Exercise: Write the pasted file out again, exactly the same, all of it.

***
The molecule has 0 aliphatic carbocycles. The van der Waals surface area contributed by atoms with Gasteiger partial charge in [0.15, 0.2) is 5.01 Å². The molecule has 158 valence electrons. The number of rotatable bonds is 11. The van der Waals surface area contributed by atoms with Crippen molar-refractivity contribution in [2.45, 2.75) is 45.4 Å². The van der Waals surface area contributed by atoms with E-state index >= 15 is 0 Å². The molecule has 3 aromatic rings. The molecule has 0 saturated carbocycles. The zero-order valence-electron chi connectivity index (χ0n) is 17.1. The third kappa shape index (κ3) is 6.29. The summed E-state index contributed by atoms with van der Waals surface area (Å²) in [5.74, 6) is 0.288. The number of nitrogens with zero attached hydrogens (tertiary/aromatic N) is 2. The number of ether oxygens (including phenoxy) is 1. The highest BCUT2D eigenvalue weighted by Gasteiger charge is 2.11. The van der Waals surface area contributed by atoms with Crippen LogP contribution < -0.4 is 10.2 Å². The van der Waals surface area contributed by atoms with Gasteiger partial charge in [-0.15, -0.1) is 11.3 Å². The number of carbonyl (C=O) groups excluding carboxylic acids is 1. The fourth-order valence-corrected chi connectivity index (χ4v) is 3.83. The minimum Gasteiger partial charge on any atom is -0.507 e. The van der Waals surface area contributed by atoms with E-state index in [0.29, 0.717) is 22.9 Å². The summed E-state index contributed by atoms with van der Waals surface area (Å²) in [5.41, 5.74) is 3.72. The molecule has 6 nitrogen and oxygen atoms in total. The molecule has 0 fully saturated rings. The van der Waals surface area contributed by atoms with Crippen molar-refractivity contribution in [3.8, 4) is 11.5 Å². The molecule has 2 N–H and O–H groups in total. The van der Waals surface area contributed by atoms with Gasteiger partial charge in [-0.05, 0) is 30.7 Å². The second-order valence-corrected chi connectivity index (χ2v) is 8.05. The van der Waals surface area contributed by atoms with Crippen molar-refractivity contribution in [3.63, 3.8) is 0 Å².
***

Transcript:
The molecule has 0 aliphatic carbocycles. The van der Waals surface area contributed by atoms with Gasteiger partial charge in [0.15, 0.2) is 5.01 Å². The molecule has 158 valence electrons. The number of rotatable bonds is 11. The van der Waals surface area contributed by atoms with Crippen molar-refractivity contribution in [2.45, 2.75) is 45.4 Å². The van der Waals surface area contributed by atoms with E-state index >= 15 is 0 Å². The molecule has 3 aromatic rings. The molecule has 0 saturated carbocycles. The zero-order valence-electron chi connectivity index (χ0n) is 17.1. The third kappa shape index (κ3) is 6.29. The summed E-state index contributed by atoms with van der Waals surface area (Å²) in [5.74, 6) is 0.288. The number of nitrogens with zero attached hydrogens (tertiary/aromatic N) is 2. The number of ether oxygens (including phenoxy) is 1. The highest BCUT2D eigenvalue weighted by Gasteiger charge is 2.11. The van der Waals surface area contributed by atoms with Crippen LogP contribution < -0.4 is 10.2 Å². The van der Waals surface area contributed by atoms with Gasteiger partial charge in [-0.15, -0.1) is 11.3 Å². The number of carbonyl (C=O) groups excluding carboxylic acids is 1. The fourth-order valence-corrected chi connectivity index (χ4v) is 3.83. The minimum Gasteiger partial charge on any atom is -0.507 e. The van der Waals surface area contributed by atoms with E-state index in [0.29, 0.717) is 22.9 Å². The summed E-state index contributed by atoms with van der Waals surface area (Å²) in [5.41, 5.74) is 3.72. The molecule has 6 nitrogen and oxygen atoms in total. The molecule has 0 fully saturated rings. The van der Waals surface area contributed by atoms with Crippen molar-refractivity contribution in [3.8, 4) is 11.5 Å². The molecule has 2 N–H and O–H groups in total. The van der Waals surface area contributed by atoms with Gasteiger partial charge in [-0.05, 0) is 30.7 Å². The second-order valence-corrected chi connectivity index (χ2v) is 8.05. The van der Waals surface area contributed by atoms with Crippen molar-refractivity contribution in [3.63, 3.8) is 0 Å².